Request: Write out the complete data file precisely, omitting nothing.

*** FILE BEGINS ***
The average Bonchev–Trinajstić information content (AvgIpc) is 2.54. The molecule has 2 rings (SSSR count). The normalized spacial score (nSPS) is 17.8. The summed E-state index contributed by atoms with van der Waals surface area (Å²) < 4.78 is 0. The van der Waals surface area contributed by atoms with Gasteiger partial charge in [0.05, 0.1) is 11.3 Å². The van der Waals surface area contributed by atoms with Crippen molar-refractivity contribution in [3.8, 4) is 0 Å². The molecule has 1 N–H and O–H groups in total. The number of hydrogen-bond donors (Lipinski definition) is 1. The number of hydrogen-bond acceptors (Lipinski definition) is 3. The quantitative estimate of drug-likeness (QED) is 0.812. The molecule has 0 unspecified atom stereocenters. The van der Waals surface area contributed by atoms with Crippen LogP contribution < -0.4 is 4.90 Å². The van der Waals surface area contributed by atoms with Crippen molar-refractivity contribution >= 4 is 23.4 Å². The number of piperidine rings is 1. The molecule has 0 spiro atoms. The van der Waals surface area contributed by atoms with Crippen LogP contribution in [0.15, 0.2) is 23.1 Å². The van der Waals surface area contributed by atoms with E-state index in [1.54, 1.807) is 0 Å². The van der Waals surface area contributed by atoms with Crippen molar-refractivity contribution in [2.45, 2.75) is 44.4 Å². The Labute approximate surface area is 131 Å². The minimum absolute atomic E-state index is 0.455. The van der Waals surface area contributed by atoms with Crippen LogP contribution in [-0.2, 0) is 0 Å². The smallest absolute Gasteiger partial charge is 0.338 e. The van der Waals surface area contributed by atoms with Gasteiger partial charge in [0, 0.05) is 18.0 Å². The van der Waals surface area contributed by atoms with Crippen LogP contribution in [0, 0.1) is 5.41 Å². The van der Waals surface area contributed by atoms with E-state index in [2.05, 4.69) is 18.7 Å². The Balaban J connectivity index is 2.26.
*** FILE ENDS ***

The average Bonchev–Trinajstić information content (AvgIpc) is 2.54. The molecule has 2 rings (SSSR count). The normalized spacial score (nSPS) is 17.8. The summed E-state index contributed by atoms with van der Waals surface area (Å²) < 4.78 is 0. The van der Waals surface area contributed by atoms with Gasteiger partial charge in [0.05, 0.1) is 11.3 Å². The van der Waals surface area contributed by atoms with Crippen molar-refractivity contribution in [3.8, 4) is 0 Å². The molecule has 1 N–H and O–H groups in total. The number of hydrogen-bond donors (Lipinski definition) is 1. The number of hydrogen-bond acceptors (Lipinski definition) is 3. The quantitative estimate of drug-likeness (QED) is 0.812. The molecule has 0 unspecified atom stereocenters. The van der Waals surface area contributed by atoms with Crippen LogP contribution < -0.4 is 4.90 Å². The van der Waals surface area contributed by atoms with Crippen molar-refractivity contribution >= 4 is 23.4 Å². The number of piperidine rings is 1. The molecule has 0 spiro atoms. The van der Waals surface area contributed by atoms with Crippen LogP contribution in [0.15, 0.2) is 23.1 Å². The van der Waals surface area contributed by atoms with E-state index in [1.54, 1.807) is 0 Å². The van der Waals surface area contributed by atoms with Crippen molar-refractivity contribution in [2.45, 2.75) is 44.4 Å². The Labute approximate surface area is 131 Å². The minimum absolute atomic E-state index is 0.455. The van der Waals surface area contributed by atoms with Crippen LogP contribution in [-0.2, 0) is 0 Å². The smallest absolute Gasteiger partial charge is 0.338 e. The van der Waals surface area contributed by atoms with Gasteiger partial charge in [0, 0.05) is 18.0 Å². The van der Waals surface area contributed by atoms with Crippen LogP contribution in [0, 0.1) is 5.41 Å². The van der Waals surface area contributed by atoms with E-state index in [2.05, 4.69) is 18.7 Å². The Balaban J connectivity index is 2.26.